Anne Hathaway signs film rights to Sphere WWII story

Rights - Fiction Tuesday, 05 March 2019

Liberation, based on the story of SOE heroine Nancy Wake, is a collaboration between author Imogen Robertson and screenwriter Darby Kealey


Little, Brown is expecting one of its biggest titles at the London Book Fair next week to be Liberation by Imogen Kealey, a novel based on the exploits of Second World War heroine Nancy Wake. Liberation has been bought for film, with Anne Hathaway set to produce and star.

Imogen Kealey is the pseudonym of historical novelist Imogen Robertson, author of novels under her own name as well as two for Wilbur Smith, and screenwriter Darby Kealey, whose credits include the Amazon series The Patriot.

Ed Wood, editorial director, signed world rights for Little, Brown imprint Sphere. The agents were Broo Doherty at DHH Literary Agency (Robertson) and Rachel Clements at Abner Stein on behalf of CAA (Kealey). Wes Miller has bought the novel for fellow Hachette imprint Grand Central in the US.

Liberation (spring 2020) follows Australian-born Wake as she trains with SOE in Britain after the capture of her French husband by the Gestapo. She parachutes back into France to work with the Resistance, where the Gestapo officer who took her husband is on her trail. At one time, she leads 7,000 fighters and has a bounty of five million francs on her head.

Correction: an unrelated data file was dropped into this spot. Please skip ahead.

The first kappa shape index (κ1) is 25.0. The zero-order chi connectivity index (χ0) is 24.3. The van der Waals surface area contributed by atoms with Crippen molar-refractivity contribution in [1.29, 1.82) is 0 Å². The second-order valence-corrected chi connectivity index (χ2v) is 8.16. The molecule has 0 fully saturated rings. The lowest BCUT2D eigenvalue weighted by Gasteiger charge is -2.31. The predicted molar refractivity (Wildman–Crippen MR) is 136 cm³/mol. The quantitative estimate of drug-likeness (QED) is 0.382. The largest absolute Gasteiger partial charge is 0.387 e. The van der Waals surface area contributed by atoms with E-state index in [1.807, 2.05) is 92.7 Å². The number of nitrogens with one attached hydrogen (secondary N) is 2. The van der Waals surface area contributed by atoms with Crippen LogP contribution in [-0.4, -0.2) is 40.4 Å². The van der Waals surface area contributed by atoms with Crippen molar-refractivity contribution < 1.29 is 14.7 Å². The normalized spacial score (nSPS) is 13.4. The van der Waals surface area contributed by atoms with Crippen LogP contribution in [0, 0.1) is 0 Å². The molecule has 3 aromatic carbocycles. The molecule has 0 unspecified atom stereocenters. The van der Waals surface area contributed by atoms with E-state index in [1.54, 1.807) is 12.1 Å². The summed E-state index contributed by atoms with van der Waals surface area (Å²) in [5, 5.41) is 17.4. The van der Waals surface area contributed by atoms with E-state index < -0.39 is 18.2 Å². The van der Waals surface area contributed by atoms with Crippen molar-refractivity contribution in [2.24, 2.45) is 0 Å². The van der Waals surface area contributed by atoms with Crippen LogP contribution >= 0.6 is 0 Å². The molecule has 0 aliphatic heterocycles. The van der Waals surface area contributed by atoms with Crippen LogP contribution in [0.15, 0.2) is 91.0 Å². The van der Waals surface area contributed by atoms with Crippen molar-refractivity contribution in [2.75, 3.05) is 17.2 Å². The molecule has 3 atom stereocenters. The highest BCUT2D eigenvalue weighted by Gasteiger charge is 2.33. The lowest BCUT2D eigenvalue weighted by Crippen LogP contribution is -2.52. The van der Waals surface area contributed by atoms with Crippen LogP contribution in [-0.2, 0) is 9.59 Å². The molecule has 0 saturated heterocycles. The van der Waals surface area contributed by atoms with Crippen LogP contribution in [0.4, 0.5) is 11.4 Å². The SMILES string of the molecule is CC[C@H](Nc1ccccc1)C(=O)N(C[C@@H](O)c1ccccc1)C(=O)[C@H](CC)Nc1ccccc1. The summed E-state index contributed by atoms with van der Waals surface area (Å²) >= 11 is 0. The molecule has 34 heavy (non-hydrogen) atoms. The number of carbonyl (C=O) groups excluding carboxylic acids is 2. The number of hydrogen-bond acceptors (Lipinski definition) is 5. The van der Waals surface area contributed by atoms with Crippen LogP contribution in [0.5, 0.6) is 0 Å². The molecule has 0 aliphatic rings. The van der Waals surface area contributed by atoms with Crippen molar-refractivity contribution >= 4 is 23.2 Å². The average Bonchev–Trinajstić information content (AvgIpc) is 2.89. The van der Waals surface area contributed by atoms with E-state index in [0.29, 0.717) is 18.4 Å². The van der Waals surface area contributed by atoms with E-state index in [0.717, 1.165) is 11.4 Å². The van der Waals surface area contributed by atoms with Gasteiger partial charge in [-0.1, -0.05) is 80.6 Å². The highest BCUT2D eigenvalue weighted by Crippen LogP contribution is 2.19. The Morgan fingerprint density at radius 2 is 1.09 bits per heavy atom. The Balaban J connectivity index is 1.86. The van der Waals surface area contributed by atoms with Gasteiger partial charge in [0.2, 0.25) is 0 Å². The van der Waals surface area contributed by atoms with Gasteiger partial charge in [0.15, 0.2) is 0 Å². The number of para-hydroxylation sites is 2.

Wood said: "The novel of Liberation is one-part superb human drama, one-part cathartic zeitgeist-smashing thriller. It's incredibly exciting and I can't wait to share it with editors and readers around the world."

Hathaway said: "Nancy Wake is larger than life in every way - her passion, her personality, her emotions, her righteous anger and most of all, her courage make her a fascinating true life character to play. In a world that is hungry for more inclusive stories, it's time for Nancy's to be told. The greatest generation just got greater."

Illustration: a dummy jacket from Sphere

Also on BookBrunch

Featured Video

home_page_chart

more charts »